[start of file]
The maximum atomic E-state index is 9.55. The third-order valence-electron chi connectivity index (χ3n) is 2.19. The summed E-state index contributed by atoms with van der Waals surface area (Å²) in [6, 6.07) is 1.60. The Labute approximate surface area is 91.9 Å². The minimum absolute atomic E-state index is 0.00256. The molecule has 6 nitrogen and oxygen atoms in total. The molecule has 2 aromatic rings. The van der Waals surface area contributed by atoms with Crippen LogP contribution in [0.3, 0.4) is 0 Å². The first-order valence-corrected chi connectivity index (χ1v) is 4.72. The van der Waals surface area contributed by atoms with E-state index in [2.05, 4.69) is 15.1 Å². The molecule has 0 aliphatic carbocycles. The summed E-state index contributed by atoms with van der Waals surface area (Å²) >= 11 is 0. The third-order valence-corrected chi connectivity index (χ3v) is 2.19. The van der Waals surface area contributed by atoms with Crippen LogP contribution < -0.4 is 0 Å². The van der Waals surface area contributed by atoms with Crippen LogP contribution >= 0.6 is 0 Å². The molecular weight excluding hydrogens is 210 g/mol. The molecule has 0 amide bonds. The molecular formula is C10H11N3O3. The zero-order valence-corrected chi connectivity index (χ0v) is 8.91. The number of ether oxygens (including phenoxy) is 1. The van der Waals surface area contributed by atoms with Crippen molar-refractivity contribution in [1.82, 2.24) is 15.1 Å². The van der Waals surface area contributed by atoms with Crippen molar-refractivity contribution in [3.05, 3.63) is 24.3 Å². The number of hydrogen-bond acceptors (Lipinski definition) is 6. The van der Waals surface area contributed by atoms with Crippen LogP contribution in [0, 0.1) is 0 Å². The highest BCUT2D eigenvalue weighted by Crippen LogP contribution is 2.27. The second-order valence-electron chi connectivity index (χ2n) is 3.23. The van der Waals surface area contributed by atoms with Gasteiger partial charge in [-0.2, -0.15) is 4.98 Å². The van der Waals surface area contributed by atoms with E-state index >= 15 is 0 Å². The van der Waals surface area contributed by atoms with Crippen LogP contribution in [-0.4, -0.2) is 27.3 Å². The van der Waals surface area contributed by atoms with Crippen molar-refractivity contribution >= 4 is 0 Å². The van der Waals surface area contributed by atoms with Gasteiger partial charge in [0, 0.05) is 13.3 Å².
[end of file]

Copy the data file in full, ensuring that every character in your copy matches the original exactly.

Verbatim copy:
The maximum atomic E-state index is 9.55. The third-order valence-electron chi connectivity index (χ3n) is 2.19. The summed E-state index contributed by atoms with van der Waals surface area (Å²) in [6, 6.07) is 1.60. The Labute approximate surface area is 91.9 Å². The minimum absolute atomic E-state index is 0.00256. The molecule has 6 nitrogen and oxygen atoms in total. The molecule has 2 aromatic rings. The van der Waals surface area contributed by atoms with Crippen LogP contribution in [0.3, 0.4) is 0 Å². The first-order valence-corrected chi connectivity index (χ1v) is 4.72. The van der Waals surface area contributed by atoms with E-state index in [2.05, 4.69) is 15.1 Å². The molecule has 0 aliphatic carbocycles. The summed E-state index contributed by atoms with van der Waals surface area (Å²) >= 11 is 0. The third-order valence-corrected chi connectivity index (χ3v) is 2.19. The van der Waals surface area contributed by atoms with Crippen LogP contribution < -0.4 is 0 Å². The van der Waals surface area contributed by atoms with Crippen LogP contribution >= 0.6 is 0 Å². The molecular weight excluding hydrogens is 210 g/mol. The molecule has 0 amide bonds. The molecular formula is C10H11N3O3. The zero-order valence-corrected chi connectivity index (χ0v) is 8.91. The number of ether oxygens (including phenoxy) is 1. The van der Waals surface area contributed by atoms with Crippen molar-refractivity contribution in [1.82, 2.24) is 15.1 Å². The van der Waals surface area contributed by atoms with Crippen molar-refractivity contribution in [3.05, 3.63) is 24.3 Å². The number of hydrogen-bond acceptors (Lipinski definition) is 6. The van der Waals surface area contributed by atoms with Crippen LogP contribution in [0, 0.1) is 0 Å². The highest BCUT2D eigenvalue weighted by Crippen LogP contribution is 2.27. The second-order valence-electron chi connectivity index (χ2n) is 3.23. The van der Waals surface area contributed by atoms with Gasteiger partial charge in [-0.2, -0.15) is 4.98 Å². The van der Waals surface area contributed by atoms with E-state index >= 15 is 0 Å². The van der Waals surface area contributed by atoms with Crippen LogP contribution in [-0.4, -0.2) is 27.3 Å². The van der Waals surface area contributed by atoms with Crippen molar-refractivity contribution >= 4 is 0 Å². The van der Waals surface area contributed by atoms with Gasteiger partial charge in [0, 0.05) is 13.3 Å².